Imagine powering the entire United States for 10,000 years using only the top quarter inch of water from the ocean – this is a future reality made possible with nuclear fusion.

Peter de Vietien, a graduate student studying nuclear engineering, and Chris Smith, a senior in the School of Nuclear Engineering, have begun Purdue’s Fusion Awareness Organization to educate Purdue students, local high school students and the general public on the benefits and misconceptions of nuclear fusion.

The organization is also developing a small scale fusion reactor on campus that is expected to be completed by next semester. Often confused with nuclear fission, nuclear fusion is actually much safer and only produces one-thousandth the radioactive waste of nuclear fission.

De Vietien explained the biggest issue with developing nuclear fusion on a commercial scale is a lack of focus and funding.

“There are many different designs (for fusion reactors) but we keep putting all of our eggs in one basket,” said de Vietien. “There’s 10 different reactors that are very promising but there’s no funding to build them. For all we know, the next generation of one of those 10 could be (successful).”

Nuclear fusion was discovered before nuclear fission, but it was difficult to obtain. It was also easier to weaponize fission, which was a priority during the time each was discovered. De Vietien explained one third of the United States’ budget was allocated to developing fission for the Manhattan Project, and if those funds were spent on researching and creating fusion, it would be commercially produced today.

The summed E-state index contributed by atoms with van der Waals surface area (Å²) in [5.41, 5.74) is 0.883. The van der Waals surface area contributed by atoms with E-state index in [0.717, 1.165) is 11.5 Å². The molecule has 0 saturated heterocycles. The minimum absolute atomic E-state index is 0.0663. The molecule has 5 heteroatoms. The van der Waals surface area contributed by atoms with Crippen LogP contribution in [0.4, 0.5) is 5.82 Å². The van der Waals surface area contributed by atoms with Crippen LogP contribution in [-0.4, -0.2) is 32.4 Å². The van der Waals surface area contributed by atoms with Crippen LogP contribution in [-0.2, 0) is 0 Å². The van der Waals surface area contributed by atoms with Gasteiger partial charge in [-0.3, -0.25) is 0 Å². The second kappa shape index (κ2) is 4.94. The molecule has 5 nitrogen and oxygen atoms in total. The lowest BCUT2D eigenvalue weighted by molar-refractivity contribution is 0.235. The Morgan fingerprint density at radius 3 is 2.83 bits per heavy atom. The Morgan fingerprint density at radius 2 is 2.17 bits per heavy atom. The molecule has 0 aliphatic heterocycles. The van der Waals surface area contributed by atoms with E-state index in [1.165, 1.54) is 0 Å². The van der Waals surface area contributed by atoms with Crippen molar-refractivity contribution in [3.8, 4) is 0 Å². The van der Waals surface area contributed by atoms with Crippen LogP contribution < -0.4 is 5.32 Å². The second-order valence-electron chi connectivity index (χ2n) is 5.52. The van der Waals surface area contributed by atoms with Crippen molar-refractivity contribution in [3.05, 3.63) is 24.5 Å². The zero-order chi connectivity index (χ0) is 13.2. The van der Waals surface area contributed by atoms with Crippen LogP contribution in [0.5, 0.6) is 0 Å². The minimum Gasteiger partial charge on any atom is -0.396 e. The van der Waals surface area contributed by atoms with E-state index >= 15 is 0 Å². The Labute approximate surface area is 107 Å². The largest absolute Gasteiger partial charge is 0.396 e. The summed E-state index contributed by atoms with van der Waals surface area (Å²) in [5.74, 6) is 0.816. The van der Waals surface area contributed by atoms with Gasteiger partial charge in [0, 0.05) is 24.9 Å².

The benefits of fusion include an unlimited fuel supply, no environmental impact from oil spills, mining or greenhouse gasses and no chance of reactor meltdown. There would also be a reduction in geopolitical conflicts over energy and a huge increase in the difficulty of producing nuclear weapons. A major waste product, helium-3, can also be harvested and sold for around $50,000 per kilogram due to a world helium shortage.

“What happened at Fukushima is impossible (for fusion),” said de Vietien. “It’s not a technical thing. By the physics of fusion, it’s impossible for (an explosion) to happen.”

The organization also aims to provide public speaking skills for its members so engineers can properly communicate to the public information regarding nuclear fusion. Smith used the Three Mile Island incident, a reactor meltdown in Pennsylvania, as an example of companies providing faulty information.

“Most of the time it was a spokesperson (presenting information), not an engineer. They weren’t telling (the public) what they needed to know,” said Smith. “You’re going to have radiation get into the water, but it’s so small it’s not going to hurt anything. Did (the public) know that? No.”

Norman Augustine, a previous president and CEO of Lockheed Martin, an advanced technology company, recently stated in a Forbes magazine article he believes nuclear fusion could be achieved commercially in 10 years if backed by proper funding and support by the American public. Purdue’s Fusion Awareness Organization hopes to help this vision become a reality.

“People need to understand what the reason for doing this is. It’s a huge investment and you have to know why you’re making that investment ... otherwise you won’t make it,” said de Vietien.

In the future, the Fusion Awareness Organization plans on holding more seminars, creating YouTube videos, writing Wikipedia entries and finishing the construction of Purdue’s small scale fusion reactor. To learn more about the organization and how you can get involved, visit